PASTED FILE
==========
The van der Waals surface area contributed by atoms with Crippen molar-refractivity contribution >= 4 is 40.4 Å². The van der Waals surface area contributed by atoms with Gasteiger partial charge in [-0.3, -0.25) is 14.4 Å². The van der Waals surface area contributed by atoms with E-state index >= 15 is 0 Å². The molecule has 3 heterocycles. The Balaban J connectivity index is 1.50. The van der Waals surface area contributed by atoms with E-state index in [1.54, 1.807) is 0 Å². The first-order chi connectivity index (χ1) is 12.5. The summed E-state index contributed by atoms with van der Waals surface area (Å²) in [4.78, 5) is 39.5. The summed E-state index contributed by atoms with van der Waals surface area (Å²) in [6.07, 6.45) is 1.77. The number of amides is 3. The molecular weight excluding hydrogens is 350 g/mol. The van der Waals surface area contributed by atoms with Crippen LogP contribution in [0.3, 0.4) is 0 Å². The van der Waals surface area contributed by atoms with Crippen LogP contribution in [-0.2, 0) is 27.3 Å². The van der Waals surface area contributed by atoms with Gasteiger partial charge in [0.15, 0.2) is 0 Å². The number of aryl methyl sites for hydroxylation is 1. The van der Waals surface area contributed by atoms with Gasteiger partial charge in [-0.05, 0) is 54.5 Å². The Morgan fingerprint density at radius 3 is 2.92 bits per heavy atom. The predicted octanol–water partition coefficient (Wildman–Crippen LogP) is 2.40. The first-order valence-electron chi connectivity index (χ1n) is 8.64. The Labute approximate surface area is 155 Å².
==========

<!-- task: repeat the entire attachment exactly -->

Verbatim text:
The van der Waals surface area contributed by atoms with Crippen molar-refractivity contribution >= 4 is 40.4 Å². The van der Waals surface area contributed by atoms with Gasteiger partial charge in [-0.3, -0.25) is 14.4 Å². The van der Waals surface area contributed by atoms with E-state index >= 15 is 0 Å². The molecule has 3 heterocycles. The Balaban J connectivity index is 1.50. The van der Waals surface area contributed by atoms with E-state index in [1.54, 1.807) is 0 Å². The first-order chi connectivity index (χ1) is 12.5. The summed E-state index contributed by atoms with van der Waals surface area (Å²) in [4.78, 5) is 39.5. The summed E-state index contributed by atoms with van der Waals surface area (Å²) in [6.07, 6.45) is 1.77. The number of amides is 3. The molecular weight excluding hydrogens is 350 g/mol. The van der Waals surface area contributed by atoms with Crippen LogP contribution in [0.3, 0.4) is 0 Å². The van der Waals surface area contributed by atoms with Crippen LogP contribution in [-0.2, 0) is 27.3 Å². The van der Waals surface area contributed by atoms with Gasteiger partial charge in [0.15, 0.2) is 0 Å². The number of aryl methyl sites for hydroxylation is 1. The van der Waals surface area contributed by atoms with Gasteiger partial charge in [-0.05, 0) is 54.5 Å². The Morgan fingerprint density at radius 3 is 2.92 bits per heavy atom. The predicted octanol–water partition coefficient (Wildman–Crippen LogP) is 2.40. The first-order valence-electron chi connectivity index (χ1n) is 8.64. The Labute approximate surface area is 155 Å².